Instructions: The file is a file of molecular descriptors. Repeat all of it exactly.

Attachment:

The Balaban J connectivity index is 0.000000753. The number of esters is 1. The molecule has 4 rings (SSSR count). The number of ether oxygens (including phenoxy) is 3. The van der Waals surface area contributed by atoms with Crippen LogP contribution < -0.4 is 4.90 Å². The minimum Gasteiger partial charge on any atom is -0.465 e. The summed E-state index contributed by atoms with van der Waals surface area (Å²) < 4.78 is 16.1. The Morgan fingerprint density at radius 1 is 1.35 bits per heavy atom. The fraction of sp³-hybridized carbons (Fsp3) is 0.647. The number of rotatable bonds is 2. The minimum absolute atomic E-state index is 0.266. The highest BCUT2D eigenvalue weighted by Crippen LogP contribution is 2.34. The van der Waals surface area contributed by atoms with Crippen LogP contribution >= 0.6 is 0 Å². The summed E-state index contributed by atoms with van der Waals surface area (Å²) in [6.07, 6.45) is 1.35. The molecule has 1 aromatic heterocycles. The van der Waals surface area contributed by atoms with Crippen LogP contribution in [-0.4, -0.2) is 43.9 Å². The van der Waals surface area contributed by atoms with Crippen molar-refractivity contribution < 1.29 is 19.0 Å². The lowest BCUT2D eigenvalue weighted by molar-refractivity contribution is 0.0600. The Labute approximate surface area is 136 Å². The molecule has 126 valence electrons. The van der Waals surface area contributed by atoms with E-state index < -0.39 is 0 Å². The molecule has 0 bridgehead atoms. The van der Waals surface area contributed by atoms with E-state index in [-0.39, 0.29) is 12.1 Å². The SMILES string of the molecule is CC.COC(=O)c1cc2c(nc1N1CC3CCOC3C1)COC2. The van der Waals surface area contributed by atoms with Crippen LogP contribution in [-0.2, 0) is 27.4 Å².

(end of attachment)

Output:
The Balaban J connectivity index is 0.000000753. The number of esters is 1. The molecule has 4 rings (SSSR count). The number of ether oxygens (including phenoxy) is 3. The van der Waals surface area contributed by atoms with Crippen LogP contribution < -0.4 is 4.90 Å². The minimum Gasteiger partial charge on any atom is -0.465 e. The summed E-state index contributed by atoms with van der Waals surface area (Å²) < 4.78 is 16.1. The Morgan fingerprint density at radius 1 is 1.35 bits per heavy atom. The fraction of sp³-hybridized carbons (Fsp3) is 0.647. The number of rotatable bonds is 2. The minimum absolute atomic E-state index is 0.266. The highest BCUT2D eigenvalue weighted by Crippen LogP contribution is 2.34. The van der Waals surface area contributed by atoms with Crippen LogP contribution >= 0.6 is 0 Å². The summed E-state index contributed by atoms with van der Waals surface area (Å²) in [6.07, 6.45) is 1.35. The molecule has 1 aromatic heterocycles. The van der Waals surface area contributed by atoms with Crippen LogP contribution in [-0.4, -0.2) is 43.9 Å². The van der Waals surface area contributed by atoms with Crippen molar-refractivity contribution < 1.29 is 19.0 Å². The lowest BCUT2D eigenvalue weighted by molar-refractivity contribution is 0.0600. The Labute approximate surface area is 136 Å². The molecule has 126 valence electrons. The van der Waals surface area contributed by atoms with E-state index < -0.39 is 0 Å². The molecule has 0 bridgehead atoms. The van der Waals surface area contributed by atoms with E-state index in [-0.39, 0.29) is 12.1 Å². The SMILES string of the molecule is CC.COC(=O)c1cc2c(nc1N1CC3CCOC3C1)COC2. The van der Waals surface area contributed by atoms with Crippen LogP contribution in [-0.2, 0) is 27.4 Å².